Mexican energy regulatory authority CRE continues to deny renewable generation permits to private companies. Meanwhile, CFE launched a new tender to further develop natural gas infrastructure in Baja California. Furthermore, the final financial report of CFE for 2021 shows the state-owned utility worst year in losses.
Ready for more? Here is the Week in Energy!
The Energy Regulatory Commission (CRE) informed this Thursday that it denied permits to generate solar electric energy to six private projects: Akuwa Solar, Energía El Pilar, FRV Duna Solar, Kronos Solar Park Five, Mire-GMI Capital SPV5 and Parque Solar Las Lomas de Ocampo. Even though President López Obrador's energy reform initiative was discarded, CRE has maintained what appears to be a policy of denying electricity generation permits to private companies. As of March 10, 2022, more than 100 permit applications from the private sector are awaiting a resolution from the CRE. In contrast, the CRE did grant an electricity generation permit to CFE Generación III for its 10 MW Amata hydroelectric plant in Sinaloa.
CFE has launched a tender for natural gas transport infrastructure in Baja California. The project will start at either at the Sásabe-Guaymas pipeline in Caborca, Sonora or at the SoCal-Ehrenberg interconnection on the El Paso Natural Gas pipeline in Ehrenberg, Arizona. It will then be directed to gas-fired power plants in the Mexican state. Baja California is isolated from the national grid and sees some of the highest energy rates in the country. To bring in more natural gas, CFE started tendering additional infrastructure.
Verificado.MX, an agency dedicated to the verification of information and the fight against fake news, denied President López Obrador claim that Mexico is among the world’s Top 10 biggest clean energy power producers. Data from the International Renewable Energy Agency (IRENA) does not include Mexico in its Top 10 for either nations with the largest installed renewable production capacity or highest amount of clean electricity generation. In addition, Enerdata, in its Statistical Yearbook, states that Mexico is ranked 23rd when it comes to clean power production. Its Top 10 consists of Norway, Brazil, New Zealand, Sweden, Canada, Colombia, Venezuela, Portugal, Chile and Germany.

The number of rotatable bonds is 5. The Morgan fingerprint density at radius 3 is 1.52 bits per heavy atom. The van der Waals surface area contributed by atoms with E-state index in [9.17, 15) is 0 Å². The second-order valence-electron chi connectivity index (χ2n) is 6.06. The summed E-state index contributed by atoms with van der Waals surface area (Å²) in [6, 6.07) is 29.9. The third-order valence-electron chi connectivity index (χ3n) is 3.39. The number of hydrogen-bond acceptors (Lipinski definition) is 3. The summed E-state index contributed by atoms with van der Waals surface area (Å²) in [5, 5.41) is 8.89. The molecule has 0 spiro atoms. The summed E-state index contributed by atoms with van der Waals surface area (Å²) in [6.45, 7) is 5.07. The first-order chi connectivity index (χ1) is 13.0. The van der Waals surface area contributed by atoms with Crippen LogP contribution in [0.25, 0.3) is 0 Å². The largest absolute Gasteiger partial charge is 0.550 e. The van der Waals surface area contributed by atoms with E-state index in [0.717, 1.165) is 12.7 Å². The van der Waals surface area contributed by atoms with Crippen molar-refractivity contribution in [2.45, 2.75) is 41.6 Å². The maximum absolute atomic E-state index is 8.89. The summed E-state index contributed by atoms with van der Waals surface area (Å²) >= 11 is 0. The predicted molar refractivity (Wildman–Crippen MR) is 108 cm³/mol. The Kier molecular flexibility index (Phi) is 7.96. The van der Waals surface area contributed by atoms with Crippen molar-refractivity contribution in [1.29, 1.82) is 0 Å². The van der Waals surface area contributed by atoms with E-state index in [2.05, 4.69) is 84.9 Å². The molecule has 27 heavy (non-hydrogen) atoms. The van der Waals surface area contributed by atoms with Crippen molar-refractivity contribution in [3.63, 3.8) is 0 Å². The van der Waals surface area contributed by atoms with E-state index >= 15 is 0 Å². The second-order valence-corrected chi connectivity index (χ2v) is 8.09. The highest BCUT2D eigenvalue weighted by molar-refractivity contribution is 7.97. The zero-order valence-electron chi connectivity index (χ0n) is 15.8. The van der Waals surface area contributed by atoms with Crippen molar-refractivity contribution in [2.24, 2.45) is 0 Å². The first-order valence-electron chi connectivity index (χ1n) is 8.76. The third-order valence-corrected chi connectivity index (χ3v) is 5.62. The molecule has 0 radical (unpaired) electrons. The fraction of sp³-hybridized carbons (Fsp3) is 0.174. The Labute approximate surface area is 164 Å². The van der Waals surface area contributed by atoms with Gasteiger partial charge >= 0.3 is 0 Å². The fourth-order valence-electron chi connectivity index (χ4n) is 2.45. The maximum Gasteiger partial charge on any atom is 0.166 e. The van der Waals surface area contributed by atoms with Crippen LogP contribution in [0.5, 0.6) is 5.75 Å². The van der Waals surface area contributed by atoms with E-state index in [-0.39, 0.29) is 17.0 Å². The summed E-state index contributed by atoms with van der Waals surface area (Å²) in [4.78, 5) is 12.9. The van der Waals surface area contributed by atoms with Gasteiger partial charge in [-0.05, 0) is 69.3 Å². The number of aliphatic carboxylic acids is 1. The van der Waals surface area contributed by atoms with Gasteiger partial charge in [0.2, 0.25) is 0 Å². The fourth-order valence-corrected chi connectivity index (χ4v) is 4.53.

CFE reported a net loss of MX$106.2 billion (US$5.24 billion) at the end of 2021, the biggest financial loss in its history, which was 24 percent higher than in 2020 and MX$10.889 billion (US$537.66 billion) higher than the annual non-audited loss published in Feb. 2022. At the end of 2021, CFE's operating costs stood at MX$602.1 billion (US$29.74 billion), which entailed an increase of 24.4 percent compared to the same period of 2020. The increase was the result of inflated gas prices on the back of extreme weather in Texas and the recent rise in fuel prices. Meanwhile, CFE's accumulated 2021 revenue amounted to MX$566.6 billion (US$28 billion), 12.7 percent higher than in 2020.
In line with its energy policy proposals, the presidency of the National Action Party (PAN) announced the installation of PV solar panels at its headquarters. During the announcement, Marko Cortés, National Leader, PAN announced the party’s clean power production proposal. The initiative includes the creation of the Electricity Independence For Your Home program, which would install the latest generation of solar panels at the homes of Mexican families free of charge, prioritizing the poorest households in the country.
Members of an Indigenous Zapotec community from Unión Hidalgo, Oaxaca have urged state utility CFE to terminate a contract with EDF Renewables and to halt the construction of the Gunaa Sicarú wind farm, which they claim is illegally under development on ancestral communal land. This marks the seventh consecutive year of an ongoing battle between the community and EDF, as the company emphasizes it keeps community interests as a top priority.